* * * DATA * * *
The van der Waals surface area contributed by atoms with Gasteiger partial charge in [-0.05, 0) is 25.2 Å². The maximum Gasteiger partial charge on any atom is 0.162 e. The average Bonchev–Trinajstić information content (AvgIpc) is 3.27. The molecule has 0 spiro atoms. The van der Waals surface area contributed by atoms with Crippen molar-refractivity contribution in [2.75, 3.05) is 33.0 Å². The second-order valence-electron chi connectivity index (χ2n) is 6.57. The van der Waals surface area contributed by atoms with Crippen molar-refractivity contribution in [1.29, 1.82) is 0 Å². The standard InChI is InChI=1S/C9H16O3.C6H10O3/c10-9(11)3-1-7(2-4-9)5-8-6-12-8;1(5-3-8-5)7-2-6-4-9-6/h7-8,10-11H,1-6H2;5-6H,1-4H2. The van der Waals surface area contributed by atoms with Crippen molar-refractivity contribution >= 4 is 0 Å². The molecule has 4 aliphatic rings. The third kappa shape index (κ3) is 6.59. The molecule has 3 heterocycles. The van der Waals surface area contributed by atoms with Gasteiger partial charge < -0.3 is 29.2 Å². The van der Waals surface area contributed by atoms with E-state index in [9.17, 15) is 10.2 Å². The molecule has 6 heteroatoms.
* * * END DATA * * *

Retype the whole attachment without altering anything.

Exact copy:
The van der Waals surface area contributed by atoms with Gasteiger partial charge in [-0.05, 0) is 25.2 Å². The maximum Gasteiger partial charge on any atom is 0.162 e. The average Bonchev–Trinajstić information content (AvgIpc) is 3.27. The molecule has 0 spiro atoms. The van der Waals surface area contributed by atoms with Crippen molar-refractivity contribution in [2.75, 3.05) is 33.0 Å². The second-order valence-electron chi connectivity index (χ2n) is 6.57. The van der Waals surface area contributed by atoms with Crippen molar-refractivity contribution in [1.29, 1.82) is 0 Å². The standard InChI is InChI=1S/C9H16O3.C6H10O3/c10-9(11)3-1-7(2-4-9)5-8-6-12-8;1(5-3-8-5)7-2-6-4-9-6/h7-8,10-11H,1-6H2;5-6H,1-4H2. The van der Waals surface area contributed by atoms with Crippen molar-refractivity contribution >= 4 is 0 Å². The molecule has 4 aliphatic rings. The third kappa shape index (κ3) is 6.59. The molecule has 3 heterocycles. The van der Waals surface area contributed by atoms with Gasteiger partial charge < -0.3 is 29.2 Å². The van der Waals surface area contributed by atoms with E-state index in [9.17, 15) is 10.2 Å². The molecule has 6 heteroatoms.